As Britain continues to celebrate its growing tally of gold medals, the 2012 Olympics has provided UK residents with another international victory to cheer about. Thanks to an Olympic-orientated campaign, human trafficking cases are being exposed across London.
Human trafficking, one of the largest crimes in the world, affects up to 2.4 million men, women and children every year who are tricked or coerced into leaving their home by the promise of a better life elsewhere. When they arrive at their destination however, they discover that they have been deceived and are led in one form or another into a life of modern-day slavery.
Over the past two weeks, GIFT boxes have been appearing in various iconic locations around London, including outside Westminster Abbey, inside St Paul's Cathedral, outside Southwark Cathedral and in several Olympic boroughs as part of a new campaign organised by the United Nations Global Initiative to Fight Human Trafficking (UN.GIFT) and Stop the Traffik.
On the outside, these walk-in pieces of public art have the look and feel of intriguing gifts, symbolising the enticing promises made by traffickers. However, on the inside they contain a three dimensional, thought-provoking and interactive experience that introduces those who enter to the grim reality of human trafficking, as well as suggesting ways in which visitors can help to bring an end to this global crime. Each box takes on a different theme exhibiting the many facets of this fast-growing crime; domestic servitude, forced labour, sexual exploitation and forced street crime were chosen as they are the most prevalent forms of trafficking in London.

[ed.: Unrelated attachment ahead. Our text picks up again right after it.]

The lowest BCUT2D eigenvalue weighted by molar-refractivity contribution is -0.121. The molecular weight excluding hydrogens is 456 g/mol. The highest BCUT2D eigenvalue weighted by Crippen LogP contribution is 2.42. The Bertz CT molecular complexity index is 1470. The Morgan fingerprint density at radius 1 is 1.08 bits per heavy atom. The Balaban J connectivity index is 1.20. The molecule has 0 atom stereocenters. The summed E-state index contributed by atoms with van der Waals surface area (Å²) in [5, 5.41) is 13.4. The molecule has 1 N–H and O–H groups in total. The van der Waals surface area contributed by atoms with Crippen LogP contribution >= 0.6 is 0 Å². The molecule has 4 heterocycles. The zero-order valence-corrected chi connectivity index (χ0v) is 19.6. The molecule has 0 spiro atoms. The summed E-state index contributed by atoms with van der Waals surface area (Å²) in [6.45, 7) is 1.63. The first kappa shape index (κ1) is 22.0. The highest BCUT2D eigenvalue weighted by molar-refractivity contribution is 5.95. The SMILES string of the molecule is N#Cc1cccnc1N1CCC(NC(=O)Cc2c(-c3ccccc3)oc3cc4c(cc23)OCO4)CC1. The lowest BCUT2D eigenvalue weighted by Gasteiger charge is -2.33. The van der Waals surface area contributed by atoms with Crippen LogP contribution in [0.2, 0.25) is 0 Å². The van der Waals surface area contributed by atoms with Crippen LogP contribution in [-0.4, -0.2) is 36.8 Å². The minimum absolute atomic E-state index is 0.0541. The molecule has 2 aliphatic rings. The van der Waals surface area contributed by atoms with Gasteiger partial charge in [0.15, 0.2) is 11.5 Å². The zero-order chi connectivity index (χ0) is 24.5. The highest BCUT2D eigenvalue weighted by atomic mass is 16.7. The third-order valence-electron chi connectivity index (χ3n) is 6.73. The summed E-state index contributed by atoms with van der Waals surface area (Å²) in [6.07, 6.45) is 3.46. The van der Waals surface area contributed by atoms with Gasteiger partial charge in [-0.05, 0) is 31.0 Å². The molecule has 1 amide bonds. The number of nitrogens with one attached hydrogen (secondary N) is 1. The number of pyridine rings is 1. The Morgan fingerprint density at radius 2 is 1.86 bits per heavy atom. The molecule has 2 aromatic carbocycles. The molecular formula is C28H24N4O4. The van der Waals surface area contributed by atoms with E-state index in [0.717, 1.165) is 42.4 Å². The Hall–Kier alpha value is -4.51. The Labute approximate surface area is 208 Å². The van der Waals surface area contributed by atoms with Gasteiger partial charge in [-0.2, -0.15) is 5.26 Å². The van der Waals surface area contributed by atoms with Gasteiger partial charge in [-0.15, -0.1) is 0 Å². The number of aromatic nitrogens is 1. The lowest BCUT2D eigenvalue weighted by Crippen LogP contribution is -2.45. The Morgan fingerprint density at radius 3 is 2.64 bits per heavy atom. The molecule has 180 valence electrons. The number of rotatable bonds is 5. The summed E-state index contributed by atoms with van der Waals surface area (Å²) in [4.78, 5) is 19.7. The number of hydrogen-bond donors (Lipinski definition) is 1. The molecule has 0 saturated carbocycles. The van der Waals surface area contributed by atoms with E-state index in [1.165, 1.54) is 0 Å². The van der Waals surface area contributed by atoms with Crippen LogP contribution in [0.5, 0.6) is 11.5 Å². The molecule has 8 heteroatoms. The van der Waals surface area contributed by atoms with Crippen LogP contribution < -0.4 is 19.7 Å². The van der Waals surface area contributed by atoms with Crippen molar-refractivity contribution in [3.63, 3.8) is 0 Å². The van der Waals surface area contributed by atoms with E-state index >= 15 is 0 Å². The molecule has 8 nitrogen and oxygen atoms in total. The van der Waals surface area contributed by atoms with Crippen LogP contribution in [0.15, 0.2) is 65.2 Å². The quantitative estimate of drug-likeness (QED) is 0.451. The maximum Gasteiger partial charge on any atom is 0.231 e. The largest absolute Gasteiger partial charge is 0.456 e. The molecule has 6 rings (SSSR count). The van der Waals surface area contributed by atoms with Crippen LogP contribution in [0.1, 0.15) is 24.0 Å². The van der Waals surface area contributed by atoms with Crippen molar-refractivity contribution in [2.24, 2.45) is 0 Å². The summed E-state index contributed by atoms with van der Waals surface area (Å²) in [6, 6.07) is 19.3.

Ruth Dearnley, CEO of Stop the Traffik, says: "As the world descends on London for the Olympics, we want to teach people to recognise the signs of human trafficking and so far, we've been incredibly satisfied with the results.
"As people have entered the box across London they have learnt more about the crime and for some the penny has dropped; they realised that certain suspicious situations in their own neighbourhoods could actually be cases of trafficking – cases that the police are now investigating. Our aim is to help people understand that trafficking takes place all over London and the rest of the UK, as well as in every other country in the world, often right under our noses."
Stop the Traffik and UN.GIFT are promoting this campaign during the Olympic and Paralympic period to attract not only the attention of the hundreds of thousands of Londoners – but also the attention of the millions of tourists and visitors from around the world who will be in the capital during this very special summer, to help them take home the message of a global initiative against the evils of human trafficking.